Permafrost aggradation reduces peatland methane fluxes during the Holocene


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guido.grosse [ at ] awi.de

Abstract

Methane emissions from northern high latitude wetlands are one of the largest natural sources of atmospheric methane, contributing an estimated 20% of the natural terrestrial methane emissions to the atmosphere. Methane fluxes vary among wetland types and are generally higher in peatlands, wetlands with > 40 cm of organic soil, than in wetlands with mineral soils. However, permafrost aggradation in peatlands reduces methane fluxes through the drying of the peat surface, which can decrease both methane production and increase methane oxidation within the peat. We reconstruct methane emissions from peatlands during the Holocene using a synthesis of peatland environmental classes determined from plant macrofossil records in peat cores from > 250 sites across the pan-arctic. We find methane emissions from peatlands decreased by 20% during the Little Ice Age due to the aggradation of permafrost within peatlands during this period. These bottom-up estimates of methane emissions for the present day are in agreement with other regional estimates and are significantly lower than the peak in peatland methane emissions 1300 years before present. Our results indicate that methane emissions from high latitude wetlands have been an important contributor to atmospheric methane concentrations during the Holocene and will likely change in the future with permafrost thaw.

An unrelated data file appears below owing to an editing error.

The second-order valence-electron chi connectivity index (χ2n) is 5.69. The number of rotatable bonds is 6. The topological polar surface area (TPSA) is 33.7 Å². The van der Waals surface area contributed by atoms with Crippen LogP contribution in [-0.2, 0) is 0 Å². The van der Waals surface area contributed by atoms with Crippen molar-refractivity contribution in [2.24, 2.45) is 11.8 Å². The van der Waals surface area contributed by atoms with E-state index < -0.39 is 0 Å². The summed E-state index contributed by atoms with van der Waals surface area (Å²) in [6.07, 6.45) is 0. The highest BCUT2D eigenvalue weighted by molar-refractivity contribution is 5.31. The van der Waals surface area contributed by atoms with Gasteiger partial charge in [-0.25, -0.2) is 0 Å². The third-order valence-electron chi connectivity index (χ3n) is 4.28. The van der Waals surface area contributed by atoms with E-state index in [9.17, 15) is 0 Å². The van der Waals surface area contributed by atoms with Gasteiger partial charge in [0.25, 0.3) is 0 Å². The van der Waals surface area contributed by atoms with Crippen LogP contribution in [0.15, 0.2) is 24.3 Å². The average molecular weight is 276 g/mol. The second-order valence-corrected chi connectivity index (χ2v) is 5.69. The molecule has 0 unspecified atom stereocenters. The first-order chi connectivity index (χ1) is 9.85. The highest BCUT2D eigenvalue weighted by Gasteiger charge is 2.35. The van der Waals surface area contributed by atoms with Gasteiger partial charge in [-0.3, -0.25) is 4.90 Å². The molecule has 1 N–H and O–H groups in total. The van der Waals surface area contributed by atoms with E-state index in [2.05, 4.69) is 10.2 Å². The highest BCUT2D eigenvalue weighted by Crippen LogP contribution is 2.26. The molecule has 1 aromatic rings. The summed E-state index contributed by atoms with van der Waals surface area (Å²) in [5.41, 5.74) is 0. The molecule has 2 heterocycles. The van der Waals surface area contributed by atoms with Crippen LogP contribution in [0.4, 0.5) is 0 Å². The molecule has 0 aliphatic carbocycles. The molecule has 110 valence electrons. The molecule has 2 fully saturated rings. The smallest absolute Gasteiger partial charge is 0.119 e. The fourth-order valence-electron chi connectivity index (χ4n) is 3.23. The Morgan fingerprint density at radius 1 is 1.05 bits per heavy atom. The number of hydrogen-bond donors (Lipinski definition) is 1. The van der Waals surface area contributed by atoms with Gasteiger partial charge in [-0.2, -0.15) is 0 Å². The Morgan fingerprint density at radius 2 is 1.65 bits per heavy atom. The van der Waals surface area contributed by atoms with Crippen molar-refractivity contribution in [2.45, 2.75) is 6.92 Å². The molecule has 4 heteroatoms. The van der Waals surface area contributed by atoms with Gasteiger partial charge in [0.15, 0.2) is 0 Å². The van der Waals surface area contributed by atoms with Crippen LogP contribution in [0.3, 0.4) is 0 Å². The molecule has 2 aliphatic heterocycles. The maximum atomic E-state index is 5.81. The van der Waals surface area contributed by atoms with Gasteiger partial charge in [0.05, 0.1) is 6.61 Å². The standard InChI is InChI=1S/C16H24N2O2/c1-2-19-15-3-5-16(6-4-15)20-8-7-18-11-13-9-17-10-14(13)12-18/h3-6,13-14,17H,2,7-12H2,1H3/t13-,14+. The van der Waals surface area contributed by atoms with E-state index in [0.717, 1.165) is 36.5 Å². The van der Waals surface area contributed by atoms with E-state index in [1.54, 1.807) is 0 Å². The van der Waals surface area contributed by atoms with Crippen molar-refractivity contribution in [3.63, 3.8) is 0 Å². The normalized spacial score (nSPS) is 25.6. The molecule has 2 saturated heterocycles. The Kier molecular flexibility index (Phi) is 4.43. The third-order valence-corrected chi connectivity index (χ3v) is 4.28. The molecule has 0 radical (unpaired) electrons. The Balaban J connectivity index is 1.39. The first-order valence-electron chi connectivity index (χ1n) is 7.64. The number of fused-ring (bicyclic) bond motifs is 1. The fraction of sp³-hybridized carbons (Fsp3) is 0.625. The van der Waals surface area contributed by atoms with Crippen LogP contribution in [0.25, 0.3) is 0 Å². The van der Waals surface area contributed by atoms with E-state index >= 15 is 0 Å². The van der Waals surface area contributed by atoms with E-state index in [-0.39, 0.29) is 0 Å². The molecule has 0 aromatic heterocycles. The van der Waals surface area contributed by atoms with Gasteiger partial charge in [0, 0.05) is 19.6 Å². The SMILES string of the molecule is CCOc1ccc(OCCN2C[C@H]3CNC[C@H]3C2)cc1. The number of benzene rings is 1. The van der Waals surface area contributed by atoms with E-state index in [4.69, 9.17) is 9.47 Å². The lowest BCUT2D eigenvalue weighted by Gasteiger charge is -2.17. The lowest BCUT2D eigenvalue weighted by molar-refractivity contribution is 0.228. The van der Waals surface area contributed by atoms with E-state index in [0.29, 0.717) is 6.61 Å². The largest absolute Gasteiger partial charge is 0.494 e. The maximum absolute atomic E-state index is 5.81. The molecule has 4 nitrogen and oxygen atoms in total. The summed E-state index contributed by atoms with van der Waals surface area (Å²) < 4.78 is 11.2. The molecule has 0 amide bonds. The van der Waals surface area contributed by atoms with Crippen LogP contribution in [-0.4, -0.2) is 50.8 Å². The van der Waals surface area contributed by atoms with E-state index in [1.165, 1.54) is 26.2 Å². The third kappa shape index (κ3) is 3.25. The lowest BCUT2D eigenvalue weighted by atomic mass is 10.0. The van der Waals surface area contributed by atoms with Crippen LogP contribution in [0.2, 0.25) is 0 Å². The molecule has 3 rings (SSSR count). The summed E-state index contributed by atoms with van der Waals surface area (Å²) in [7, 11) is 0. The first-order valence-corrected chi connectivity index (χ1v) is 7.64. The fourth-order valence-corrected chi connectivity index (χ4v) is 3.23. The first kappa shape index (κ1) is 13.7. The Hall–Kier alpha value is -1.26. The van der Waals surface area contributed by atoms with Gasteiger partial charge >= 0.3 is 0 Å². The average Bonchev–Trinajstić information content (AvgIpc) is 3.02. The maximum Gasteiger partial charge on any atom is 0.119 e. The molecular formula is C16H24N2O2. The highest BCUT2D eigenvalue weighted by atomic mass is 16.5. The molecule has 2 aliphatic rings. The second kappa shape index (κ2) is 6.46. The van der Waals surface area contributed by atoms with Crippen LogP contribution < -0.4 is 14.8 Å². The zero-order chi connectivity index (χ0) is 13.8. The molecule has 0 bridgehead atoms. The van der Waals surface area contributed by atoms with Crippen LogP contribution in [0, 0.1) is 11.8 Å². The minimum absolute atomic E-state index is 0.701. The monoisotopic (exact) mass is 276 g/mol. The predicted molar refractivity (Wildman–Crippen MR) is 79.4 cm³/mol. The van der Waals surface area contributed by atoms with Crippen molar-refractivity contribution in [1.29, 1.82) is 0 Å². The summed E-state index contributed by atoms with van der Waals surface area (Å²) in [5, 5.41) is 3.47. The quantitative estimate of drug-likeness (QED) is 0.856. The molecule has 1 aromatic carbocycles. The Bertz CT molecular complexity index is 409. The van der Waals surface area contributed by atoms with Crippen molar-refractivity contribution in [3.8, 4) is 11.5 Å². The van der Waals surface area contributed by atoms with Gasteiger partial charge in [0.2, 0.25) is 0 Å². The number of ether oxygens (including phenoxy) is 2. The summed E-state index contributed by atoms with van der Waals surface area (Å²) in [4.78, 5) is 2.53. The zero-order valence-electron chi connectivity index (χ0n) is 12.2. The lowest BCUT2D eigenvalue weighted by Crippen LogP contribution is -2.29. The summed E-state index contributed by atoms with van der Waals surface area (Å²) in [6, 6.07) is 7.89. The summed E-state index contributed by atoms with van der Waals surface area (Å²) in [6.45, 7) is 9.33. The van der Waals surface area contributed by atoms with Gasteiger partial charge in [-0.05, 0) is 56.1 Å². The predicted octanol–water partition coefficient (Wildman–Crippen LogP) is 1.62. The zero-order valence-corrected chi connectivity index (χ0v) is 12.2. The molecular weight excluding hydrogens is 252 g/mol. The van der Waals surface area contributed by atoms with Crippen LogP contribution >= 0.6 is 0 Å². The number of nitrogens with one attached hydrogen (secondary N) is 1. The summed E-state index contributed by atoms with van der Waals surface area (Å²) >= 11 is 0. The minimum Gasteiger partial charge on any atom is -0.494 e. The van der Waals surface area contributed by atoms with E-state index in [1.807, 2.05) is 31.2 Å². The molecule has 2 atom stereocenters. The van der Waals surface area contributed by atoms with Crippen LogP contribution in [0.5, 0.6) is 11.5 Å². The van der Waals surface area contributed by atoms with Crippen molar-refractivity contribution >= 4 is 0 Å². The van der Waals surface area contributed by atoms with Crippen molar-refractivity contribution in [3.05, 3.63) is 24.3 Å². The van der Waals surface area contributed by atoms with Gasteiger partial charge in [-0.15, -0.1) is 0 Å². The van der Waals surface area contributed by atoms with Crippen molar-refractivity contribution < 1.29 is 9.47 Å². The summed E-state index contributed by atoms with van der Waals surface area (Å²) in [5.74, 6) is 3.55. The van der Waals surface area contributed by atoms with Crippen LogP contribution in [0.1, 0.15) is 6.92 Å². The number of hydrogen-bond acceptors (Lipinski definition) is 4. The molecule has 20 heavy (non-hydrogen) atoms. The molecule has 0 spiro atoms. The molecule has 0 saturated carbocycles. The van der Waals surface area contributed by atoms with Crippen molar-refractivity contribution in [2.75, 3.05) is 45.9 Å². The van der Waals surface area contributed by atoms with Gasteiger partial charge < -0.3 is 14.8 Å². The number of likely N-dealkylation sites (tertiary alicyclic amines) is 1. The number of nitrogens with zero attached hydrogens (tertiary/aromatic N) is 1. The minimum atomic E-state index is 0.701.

Item Type
Conference (Poster)
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Not peer-reviewed
Publication Status
Published
Event Details
XI. International Conference on Permafrost, 20 Jun 2016 - 24 Jun 2016, Potsdam, Germany.
Eprint ID
42538
DOI 10.2312/GFZ.LIS.2016.001

Cite as
Treat, C. C. , Jones, M. C. , Grosse, G. , Brosius, L. and Walter Anthony, K. M. (2016): Permafrost aggradation reduces peatland methane fluxes during the Holocene , XI. International Conference on Permafrost, Potsdam, Germany, 20 June 2016 - 24 June 2016 . doi: 10.2312/GFZ.LIS.2016.001


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info:eu-repo/grantAgreement/EC/FP7/338335


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